This post needs no introduction or preface.
It is a compilation of the seven best colours of Bollywood. Simple.
Feel free to disagree or suggest your own.
On a sultry afternoon in a rich dowager's mansion in Goa, her grandson invited his girlfriend over. One thing led to another and soon they had toppled over into the swimming pool. One thing led to another and one Mr RD Burman walked in with his bag of tunes. With him, came one Mr Kishore Kumar Ganguly and one Ms Asha Bhosle. And there was a lilting melody going.
But I only have a fleeting memory of all of the above. When Dimple Kapadia prances around around a swimming pool in a wet red saree, you dare not remember anything else.
How do you get to know the feelings of an invisible man? Seema Soni, a crime reporter, had this problem. So she 'met' her lover in a bizarre park (which looked more like a obstacle course in Khadakwasla) and asked him the question. And to get the answer, she slithered, shimmered, simpered across the obstacle course as Laxmikant Pyarelal played a seductive tune.
That tune, playing in the rain and Sridevi serenading an unseen hero in a wet blue saree. Tell me honestly... how many of you imagined yourself there?
Inspector Amar was a dutiful police officer. He had no time for love (though he wasn't Lucky) and mingled with damsels only when they were in distress. So when a woman called him to a deserted construction site threatening suicide, he couldn't refuse. Or maybe he didn't want to refuse. Viju Shah played a tune of rain drops, strange ones which lit a fire.
And in the song, Raveena Tandon wore yellow. And everybody became dirty fellows!
Diamonds are least likely to be found in a Bombay Victoria. But No. 203 was special and soon a whole lot of straight and crooked characters were chasing the stones. And when the attention of one of the crooked guys had to be diverted, Bollywood employed the services of the best Attention Diverter of all times.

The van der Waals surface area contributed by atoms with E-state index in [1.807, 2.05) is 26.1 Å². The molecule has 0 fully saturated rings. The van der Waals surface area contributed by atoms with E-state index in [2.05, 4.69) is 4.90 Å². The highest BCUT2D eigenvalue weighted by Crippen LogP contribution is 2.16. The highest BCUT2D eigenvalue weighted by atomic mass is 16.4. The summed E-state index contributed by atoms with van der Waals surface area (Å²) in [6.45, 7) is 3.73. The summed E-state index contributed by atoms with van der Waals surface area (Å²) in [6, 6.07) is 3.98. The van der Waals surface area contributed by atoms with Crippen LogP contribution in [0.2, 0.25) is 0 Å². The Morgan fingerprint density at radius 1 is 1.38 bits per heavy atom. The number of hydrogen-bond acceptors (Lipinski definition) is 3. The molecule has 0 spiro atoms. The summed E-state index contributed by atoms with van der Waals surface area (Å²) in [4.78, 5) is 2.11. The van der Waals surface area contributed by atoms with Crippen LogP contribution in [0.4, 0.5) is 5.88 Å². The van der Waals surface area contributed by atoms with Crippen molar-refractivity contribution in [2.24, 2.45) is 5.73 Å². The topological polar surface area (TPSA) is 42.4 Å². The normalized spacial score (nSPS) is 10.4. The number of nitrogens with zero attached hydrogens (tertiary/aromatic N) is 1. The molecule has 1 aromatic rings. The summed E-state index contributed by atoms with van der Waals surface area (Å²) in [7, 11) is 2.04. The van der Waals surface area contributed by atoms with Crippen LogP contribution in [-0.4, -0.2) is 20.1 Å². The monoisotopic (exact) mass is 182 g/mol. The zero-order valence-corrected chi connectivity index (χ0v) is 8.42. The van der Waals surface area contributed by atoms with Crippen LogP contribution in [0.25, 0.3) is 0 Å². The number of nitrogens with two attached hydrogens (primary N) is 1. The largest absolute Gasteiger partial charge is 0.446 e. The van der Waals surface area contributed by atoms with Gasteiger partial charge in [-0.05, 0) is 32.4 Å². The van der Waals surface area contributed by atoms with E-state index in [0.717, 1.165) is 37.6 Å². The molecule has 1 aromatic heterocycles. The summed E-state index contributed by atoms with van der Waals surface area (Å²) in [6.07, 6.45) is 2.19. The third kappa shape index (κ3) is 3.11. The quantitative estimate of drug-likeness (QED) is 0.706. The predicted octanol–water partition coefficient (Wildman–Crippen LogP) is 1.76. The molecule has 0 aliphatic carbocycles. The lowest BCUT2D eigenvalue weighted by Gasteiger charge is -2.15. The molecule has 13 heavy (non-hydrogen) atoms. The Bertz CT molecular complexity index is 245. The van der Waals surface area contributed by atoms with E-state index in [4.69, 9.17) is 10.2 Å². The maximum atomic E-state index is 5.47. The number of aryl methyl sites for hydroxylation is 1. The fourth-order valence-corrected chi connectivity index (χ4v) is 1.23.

When Saira Banu wears a towel-that-thinks-its-a-bikini (or a bikini-that-thinks-its-a-towel) asks you to 'Thoda sa thehro', you bloody hell don't hanker after diamonds.
There was some message in this film, about river Ganga becoming dirtier as it came down from the pristine mountains to the dirty plains. The form of the message was so memorable that the content somehow gotlost in transit. A city slicker jumped like a mountain goat on the rocks of Uttarakhand to catch a glimpse of the fabled Lady in White.
For all of us carrying the sanitised image of the girl-under-waterfall from Liril ads, Mandakini burst on to the screen to change that for years to come.
You are Heera. A notorious bandit comes calling to buy weapons from you. And to entertain your biggest client, you put on a show. Your snazziest moll - in a green bustier and pink pout - does a jig as booze flows, music is strummed and a good time had. There are two spoilsports in the background, lighting fuses but you don't know about them yet.
There is a dash of yellow in the green. But for me, that somehow got lost in the yellows of the background, the fire and the other costumes.
Is it golden? Is it orange? Is it ochre?
Madhuri is dancing. Dancing like only she can. And you, dear sir, are pontificating about colours?